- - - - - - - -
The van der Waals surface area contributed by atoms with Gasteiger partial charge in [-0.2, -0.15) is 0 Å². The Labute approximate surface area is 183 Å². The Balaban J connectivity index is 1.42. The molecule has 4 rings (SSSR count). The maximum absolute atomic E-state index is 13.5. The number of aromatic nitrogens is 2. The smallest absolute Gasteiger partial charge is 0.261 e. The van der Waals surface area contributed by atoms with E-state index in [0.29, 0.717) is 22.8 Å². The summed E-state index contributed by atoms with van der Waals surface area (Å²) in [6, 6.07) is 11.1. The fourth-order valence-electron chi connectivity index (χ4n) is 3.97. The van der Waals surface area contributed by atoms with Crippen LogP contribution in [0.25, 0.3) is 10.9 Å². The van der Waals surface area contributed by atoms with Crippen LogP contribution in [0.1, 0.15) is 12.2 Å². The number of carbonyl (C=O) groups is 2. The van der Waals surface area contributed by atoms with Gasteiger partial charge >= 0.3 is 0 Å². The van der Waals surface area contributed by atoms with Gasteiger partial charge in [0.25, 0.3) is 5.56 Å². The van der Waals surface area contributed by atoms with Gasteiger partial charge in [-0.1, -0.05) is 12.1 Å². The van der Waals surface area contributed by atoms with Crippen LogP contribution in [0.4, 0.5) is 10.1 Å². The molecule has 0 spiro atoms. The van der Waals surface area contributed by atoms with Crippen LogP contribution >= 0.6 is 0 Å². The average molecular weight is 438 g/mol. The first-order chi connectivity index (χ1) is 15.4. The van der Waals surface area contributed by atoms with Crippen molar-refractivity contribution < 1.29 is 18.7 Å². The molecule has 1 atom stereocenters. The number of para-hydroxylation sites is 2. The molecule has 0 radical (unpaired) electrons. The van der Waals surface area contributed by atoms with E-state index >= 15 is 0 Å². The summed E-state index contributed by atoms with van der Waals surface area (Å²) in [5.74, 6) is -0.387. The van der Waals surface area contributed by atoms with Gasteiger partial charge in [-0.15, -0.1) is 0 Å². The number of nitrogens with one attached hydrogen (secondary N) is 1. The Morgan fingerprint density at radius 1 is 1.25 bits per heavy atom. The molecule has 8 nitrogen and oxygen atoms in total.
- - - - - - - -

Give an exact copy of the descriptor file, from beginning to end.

The van der Waals surface area contributed by atoms with Gasteiger partial charge in [-0.2, -0.15) is 0 Å². The Labute approximate surface area is 183 Å². The Balaban J connectivity index is 1.42. The molecule has 4 rings (SSSR count). The maximum absolute atomic E-state index is 13.5. The number of aromatic nitrogens is 2. The smallest absolute Gasteiger partial charge is 0.261 e. The van der Waals surface area contributed by atoms with E-state index in [0.29, 0.717) is 22.8 Å². The summed E-state index contributed by atoms with van der Waals surface area (Å²) in [6, 6.07) is 11.1. The fourth-order valence-electron chi connectivity index (χ4n) is 3.97. The van der Waals surface area contributed by atoms with Crippen LogP contribution in [0.25, 0.3) is 10.9 Å². The van der Waals surface area contributed by atoms with Crippen LogP contribution in [0.1, 0.15) is 12.2 Å². The number of carbonyl (C=O) groups is 2. The van der Waals surface area contributed by atoms with Gasteiger partial charge >= 0.3 is 0 Å². The van der Waals surface area contributed by atoms with Gasteiger partial charge in [0.25, 0.3) is 5.56 Å². The van der Waals surface area contributed by atoms with Gasteiger partial charge in [-0.1, -0.05) is 12.1 Å². The van der Waals surface area contributed by atoms with Crippen LogP contribution in [0.4, 0.5) is 10.1 Å². The molecule has 0 spiro atoms. The van der Waals surface area contributed by atoms with Crippen LogP contribution >= 0.6 is 0 Å². The average molecular weight is 438 g/mol. The first-order chi connectivity index (χ1) is 15.4. The van der Waals surface area contributed by atoms with Crippen molar-refractivity contribution < 1.29 is 18.7 Å². The molecule has 1 atom stereocenters. The number of para-hydroxylation sites is 2. The molecule has 0 radical (unpaired) electrons. The van der Waals surface area contributed by atoms with E-state index >= 15 is 0 Å². The summed E-state index contributed by atoms with van der Waals surface area (Å²) in [5.74, 6) is -0.387. The van der Waals surface area contributed by atoms with Gasteiger partial charge in [-0.15, -0.1) is 0 Å². The number of nitrogens with one attached hydrogen (secondary N) is 1. The Morgan fingerprint density at radius 1 is 1.25 bits per heavy atom. The molecule has 8 nitrogen and oxygen atoms in total.